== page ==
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Any update on the sushi situation in SF? Also any solid kaseiki available?

c
Colari Aug 19, 2010 01:33 PM

I've searched this forum about sushi and found out that being a newyorker it was a bad idea to go there for sushi. The thing is I noticed those posts were all at least a couple years old. Is it still true? I'm looking looking for a similar standard to Yasuda, 15east, etc for those who know NYC.

Is there a place also with a very solid Kaseiki dinner?

  1. nsxtasy Aug 22, 2010 07:54 AM

    >> I've searched this forum about sushi and found out that being a newyorker it was a bad idea to go there for sushi. The thing is I noticed those posts were all at least a couple years old.

    Huh? When I search this forum for the word sushi, I see lots of topics that were updated within the past year. Granted, the default search settings sort topics so that those whose title is "Sushi" (no other words) appear first, and none of those are from the past year. But when you scroll down to additional results, you can find...

    Sushi recommendations? (6 replies, last updated by ceekskat June 7, 2010) - http://chowhound.chow.com/topics/700523

    Sushi in the City (3 replies, last updated by jimtak August 27, 2009) - http://chowhound.chow.com/topics/648001

    Sushi in San Francisco? (10 replies, last updated by vincentlo August 11, 2010) - http://chowhound.chow.com/topics/726726

    Best value sushi in the city? (10 replies, last updated by CarrieWas218 May 30, 2010) - http://chowhound.chow.com/topics/710772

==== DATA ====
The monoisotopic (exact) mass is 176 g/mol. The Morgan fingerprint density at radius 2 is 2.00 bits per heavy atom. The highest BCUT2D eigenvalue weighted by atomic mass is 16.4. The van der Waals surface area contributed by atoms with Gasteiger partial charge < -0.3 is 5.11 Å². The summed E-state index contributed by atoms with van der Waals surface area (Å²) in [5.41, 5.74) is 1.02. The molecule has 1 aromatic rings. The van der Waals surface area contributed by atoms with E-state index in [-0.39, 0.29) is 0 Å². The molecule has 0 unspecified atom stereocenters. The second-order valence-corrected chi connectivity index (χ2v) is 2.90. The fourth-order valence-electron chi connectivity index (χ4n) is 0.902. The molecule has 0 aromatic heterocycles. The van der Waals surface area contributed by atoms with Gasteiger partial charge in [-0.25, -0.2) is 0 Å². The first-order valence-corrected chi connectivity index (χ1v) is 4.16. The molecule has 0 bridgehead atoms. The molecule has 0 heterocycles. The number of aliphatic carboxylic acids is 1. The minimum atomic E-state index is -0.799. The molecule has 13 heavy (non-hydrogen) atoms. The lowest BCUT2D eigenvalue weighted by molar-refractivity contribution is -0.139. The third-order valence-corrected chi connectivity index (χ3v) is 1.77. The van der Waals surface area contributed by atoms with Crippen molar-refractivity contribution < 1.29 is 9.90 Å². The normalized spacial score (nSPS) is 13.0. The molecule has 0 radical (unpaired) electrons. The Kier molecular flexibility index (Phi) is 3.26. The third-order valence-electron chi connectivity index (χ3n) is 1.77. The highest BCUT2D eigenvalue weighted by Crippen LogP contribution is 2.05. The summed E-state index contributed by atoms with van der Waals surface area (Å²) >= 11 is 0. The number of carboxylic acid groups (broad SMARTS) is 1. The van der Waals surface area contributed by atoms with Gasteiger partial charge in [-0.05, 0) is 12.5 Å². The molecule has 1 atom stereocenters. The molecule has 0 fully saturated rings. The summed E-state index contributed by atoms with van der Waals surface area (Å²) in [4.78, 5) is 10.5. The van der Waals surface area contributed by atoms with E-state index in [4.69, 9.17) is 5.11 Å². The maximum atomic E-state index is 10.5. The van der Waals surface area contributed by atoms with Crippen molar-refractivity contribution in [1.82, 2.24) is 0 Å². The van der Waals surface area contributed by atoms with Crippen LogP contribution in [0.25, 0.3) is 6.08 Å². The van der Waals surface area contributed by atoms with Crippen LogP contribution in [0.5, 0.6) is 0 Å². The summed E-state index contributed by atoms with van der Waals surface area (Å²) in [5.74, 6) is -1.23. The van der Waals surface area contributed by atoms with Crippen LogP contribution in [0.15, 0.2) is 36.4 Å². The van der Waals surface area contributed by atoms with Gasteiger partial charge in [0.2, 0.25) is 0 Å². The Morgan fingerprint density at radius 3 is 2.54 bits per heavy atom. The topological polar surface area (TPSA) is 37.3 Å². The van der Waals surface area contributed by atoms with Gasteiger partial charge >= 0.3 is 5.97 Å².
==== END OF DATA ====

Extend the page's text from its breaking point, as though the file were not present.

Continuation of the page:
Sushi Restaurant suggestions in SF? (7 replies, last updated by CarrieWas218 May 4, 2010) - http://chowhound.chow.com/topics/705588

    Visiting this weekend. Seafood and Sushi restaurants? (3 replies, last updated by bbulkow January 13, 2010) - http://chowhound.chow.com/topics/680409

    You can also change your search options to limit searches for results within the past 12 months. (If you don't see the options at the top of the screen, look at the top, scroll to the right and click one of the boxes next to the word VIEW.)

    Past 12 months was the default setting before the new release was implemented a week ago, and it is still supposed to be the default setting; the Chowhound Team is currently working on restoring it.

    1. K K Aug 19, 2010 01:51 PM

      Our two kaiseki restaurants are outside of SF, at Wakuriya in San Mateo which has an open kitchen and small California-esque dining decor and ambiance. The other in Menlo Park at Kaygetsu. Wakuriya is a little bit cheaper and better value, and closer to SF. But I am willing to be they are nowhere near the standard of say, Sugiyama in NY.

      If you find yourself in town, Kappo Goumi should be an interesting experience. Not kaiseki, but very fine touches. Not a sushi place, but not a tempura/teriyaki kind of joint.

      SF's top nigiri sushi is certainly no Yasuda in terms of breadth and depth. Sure we have Ino Sushi, Sakae (in Burlingame) and Sushi Ran (Sausalito) that are all very excellent in their own right, but they are still quite a few leagues behind. But don't let that discourage you from trying them to get your own perspective.

      But you might want to visit SF's Benkyodo Co (over 100 years old) in Japantown during business hours, at least to sample their hand made Japanese American style sweets.

      -----
      Kaygetsu Restaurant
      325 Sharon Park Dr Ste A2, Menlo Park, CA 94025

      Ino Sushi
      22 Peace Plz # 510, San Francisco, CA

      Benkyodo
      1747 Buchanan St, San Francisco, CA

      Sushi Ran
      107 Caledonia St., Sausalito, CA 94965

      Wakuriya
      115 De Anza Blvd, San Mateo, CA

      9 Replies
      1. re: K K
        vincentlo Aug 20, 2010 02:12 PM

        Hey KK, I'm just curious why you're not mentioning Sebo, or the koryori place Kappa which offers pseudo-kaiseki. Don't like them? =)

        -----
        Sebo
        517 Hayes St, San Francisco, CA 94102

        1. re: vincentlo